SAGGAR FIRING EXPERIMENT

Write up of Saggar firing experiment by Caroline Wilson from Julia’s Tuesday morning class.

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Just to share with you my latest attempt with exploring marking pots by ‘smoking’ them – this time in a saggar.

Saggar firing has evolved as a way to achieve a result similar to pit-firing on a smaller scale.  A saggar is a lidded container which is used to contain and isolate a pot during its firing. Although originally invented to protect pots from harmful fumes inside the kiln, saggars can be used for exactly the reverse effect: to contain fumes around a pot to allow it to pick up colour from added ingredients.

I made a large cylinder (plus lid) from the recycled clay which was then biscuit fired.  Pots, previously burnished and biscuit fired, were placed inside the saggar on a bed of sawdust.  Some pieces had been wrapped in copper wire, anti slug copper tape, steel wool and masking tape.  A sprinkling of salt (inc seaweed), copper carbonate and fertilizer granules were added.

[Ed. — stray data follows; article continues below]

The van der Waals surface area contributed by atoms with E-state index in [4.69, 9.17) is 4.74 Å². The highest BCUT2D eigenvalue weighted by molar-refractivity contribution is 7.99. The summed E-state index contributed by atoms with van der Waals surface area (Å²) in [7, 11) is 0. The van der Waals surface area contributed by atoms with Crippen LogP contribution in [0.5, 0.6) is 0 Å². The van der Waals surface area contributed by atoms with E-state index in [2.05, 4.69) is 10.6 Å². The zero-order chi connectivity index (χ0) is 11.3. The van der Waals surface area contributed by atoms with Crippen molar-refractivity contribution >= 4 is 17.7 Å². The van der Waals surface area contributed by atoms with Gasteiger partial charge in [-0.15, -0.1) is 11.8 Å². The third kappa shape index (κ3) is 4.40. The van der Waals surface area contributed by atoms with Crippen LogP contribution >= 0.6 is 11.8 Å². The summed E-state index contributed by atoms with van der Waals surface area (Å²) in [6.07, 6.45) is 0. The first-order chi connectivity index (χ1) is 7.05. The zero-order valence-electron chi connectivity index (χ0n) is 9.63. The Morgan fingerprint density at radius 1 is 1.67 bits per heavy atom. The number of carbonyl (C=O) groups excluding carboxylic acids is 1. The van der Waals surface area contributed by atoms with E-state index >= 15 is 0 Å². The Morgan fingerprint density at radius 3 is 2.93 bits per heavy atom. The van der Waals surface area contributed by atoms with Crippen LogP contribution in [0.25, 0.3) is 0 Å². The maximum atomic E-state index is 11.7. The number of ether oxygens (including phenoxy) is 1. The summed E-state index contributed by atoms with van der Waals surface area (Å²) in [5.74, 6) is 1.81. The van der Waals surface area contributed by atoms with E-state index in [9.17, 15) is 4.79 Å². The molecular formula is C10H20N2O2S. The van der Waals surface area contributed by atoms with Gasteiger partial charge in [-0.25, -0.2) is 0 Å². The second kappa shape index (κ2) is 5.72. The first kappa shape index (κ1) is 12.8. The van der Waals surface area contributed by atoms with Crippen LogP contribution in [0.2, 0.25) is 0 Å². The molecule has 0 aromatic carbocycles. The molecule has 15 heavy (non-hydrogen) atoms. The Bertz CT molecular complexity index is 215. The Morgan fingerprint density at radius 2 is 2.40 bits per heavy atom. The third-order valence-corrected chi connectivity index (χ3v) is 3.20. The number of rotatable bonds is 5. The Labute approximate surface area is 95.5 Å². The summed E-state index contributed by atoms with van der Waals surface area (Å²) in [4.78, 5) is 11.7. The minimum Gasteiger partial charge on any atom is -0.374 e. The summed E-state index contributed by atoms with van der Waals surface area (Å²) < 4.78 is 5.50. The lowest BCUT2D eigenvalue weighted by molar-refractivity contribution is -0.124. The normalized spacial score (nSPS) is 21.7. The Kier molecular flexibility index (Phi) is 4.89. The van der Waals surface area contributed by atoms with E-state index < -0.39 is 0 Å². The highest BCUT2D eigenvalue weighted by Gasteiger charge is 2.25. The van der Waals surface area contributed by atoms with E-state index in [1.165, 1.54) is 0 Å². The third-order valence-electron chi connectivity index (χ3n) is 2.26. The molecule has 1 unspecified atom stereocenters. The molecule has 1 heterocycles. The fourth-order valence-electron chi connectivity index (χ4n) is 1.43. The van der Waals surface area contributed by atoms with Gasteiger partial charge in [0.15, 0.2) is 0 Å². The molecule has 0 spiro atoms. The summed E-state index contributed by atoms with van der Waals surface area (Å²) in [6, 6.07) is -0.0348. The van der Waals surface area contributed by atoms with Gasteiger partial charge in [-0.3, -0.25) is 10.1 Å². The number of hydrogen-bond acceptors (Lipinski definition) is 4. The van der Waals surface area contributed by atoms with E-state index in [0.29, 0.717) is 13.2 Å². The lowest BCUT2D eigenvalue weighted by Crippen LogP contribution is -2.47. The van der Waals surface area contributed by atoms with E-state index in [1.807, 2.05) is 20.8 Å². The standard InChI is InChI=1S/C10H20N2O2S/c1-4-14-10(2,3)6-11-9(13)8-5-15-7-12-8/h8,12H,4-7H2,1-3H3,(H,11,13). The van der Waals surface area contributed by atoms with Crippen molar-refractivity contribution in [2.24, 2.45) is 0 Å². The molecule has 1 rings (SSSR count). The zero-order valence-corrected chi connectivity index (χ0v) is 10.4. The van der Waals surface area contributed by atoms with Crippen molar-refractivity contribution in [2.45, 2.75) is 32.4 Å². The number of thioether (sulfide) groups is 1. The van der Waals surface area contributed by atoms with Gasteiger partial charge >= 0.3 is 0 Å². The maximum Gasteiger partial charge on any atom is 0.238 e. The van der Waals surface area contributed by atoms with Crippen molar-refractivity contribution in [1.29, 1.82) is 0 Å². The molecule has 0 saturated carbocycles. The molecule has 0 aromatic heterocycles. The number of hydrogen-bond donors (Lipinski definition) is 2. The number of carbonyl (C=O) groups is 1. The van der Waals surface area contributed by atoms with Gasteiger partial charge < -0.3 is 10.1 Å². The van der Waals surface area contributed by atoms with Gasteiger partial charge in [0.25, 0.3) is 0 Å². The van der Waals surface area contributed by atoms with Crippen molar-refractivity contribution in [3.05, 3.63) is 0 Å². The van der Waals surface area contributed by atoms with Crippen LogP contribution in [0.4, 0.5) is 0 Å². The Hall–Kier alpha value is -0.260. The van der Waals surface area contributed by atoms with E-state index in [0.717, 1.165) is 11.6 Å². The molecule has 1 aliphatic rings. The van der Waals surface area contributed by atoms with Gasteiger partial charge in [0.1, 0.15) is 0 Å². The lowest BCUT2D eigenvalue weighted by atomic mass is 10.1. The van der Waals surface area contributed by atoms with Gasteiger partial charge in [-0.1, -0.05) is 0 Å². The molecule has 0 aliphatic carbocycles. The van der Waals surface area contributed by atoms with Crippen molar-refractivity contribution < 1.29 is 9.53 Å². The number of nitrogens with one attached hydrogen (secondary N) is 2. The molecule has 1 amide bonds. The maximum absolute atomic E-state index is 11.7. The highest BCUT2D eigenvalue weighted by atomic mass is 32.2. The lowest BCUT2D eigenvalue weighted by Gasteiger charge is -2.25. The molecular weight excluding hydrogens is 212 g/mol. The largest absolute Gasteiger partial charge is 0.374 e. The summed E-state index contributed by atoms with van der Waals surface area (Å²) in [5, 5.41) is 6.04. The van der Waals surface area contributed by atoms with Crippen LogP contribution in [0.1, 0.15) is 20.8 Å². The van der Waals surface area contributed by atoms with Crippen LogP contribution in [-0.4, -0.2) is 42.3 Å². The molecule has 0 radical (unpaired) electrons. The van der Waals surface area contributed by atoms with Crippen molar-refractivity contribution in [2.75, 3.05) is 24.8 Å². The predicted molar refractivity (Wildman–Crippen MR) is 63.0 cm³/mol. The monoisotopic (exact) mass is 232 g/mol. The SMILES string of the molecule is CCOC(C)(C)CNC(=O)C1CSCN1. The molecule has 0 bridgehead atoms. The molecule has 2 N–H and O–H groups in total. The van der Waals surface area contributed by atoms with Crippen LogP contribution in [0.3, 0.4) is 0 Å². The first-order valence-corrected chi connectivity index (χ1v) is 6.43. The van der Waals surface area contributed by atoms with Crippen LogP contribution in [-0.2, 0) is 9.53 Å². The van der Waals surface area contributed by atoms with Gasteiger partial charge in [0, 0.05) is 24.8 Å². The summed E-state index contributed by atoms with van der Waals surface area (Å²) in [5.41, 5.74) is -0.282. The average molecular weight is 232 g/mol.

The saggar was then sealed with a clay coil and fired in the biscuit kiln for about 20 hours (the first 600 degrees taken very slowly).

Initial reaction on opening the lid after firing was a disappointed ‘oh’ as we looked at rather ‘grungy’ pots.  This turned into to excited ‘oohs & ahs’ as we started to clean them up and some extraordinary colours emerged. The steel wool and some of the granules have actually fused to the top of the largest piece. (photos were taken before final cleaning and before any polishing).

A further Saggar Firing (at a lower temperature) is planned before the end of term for anyone interested.  Details to follow.

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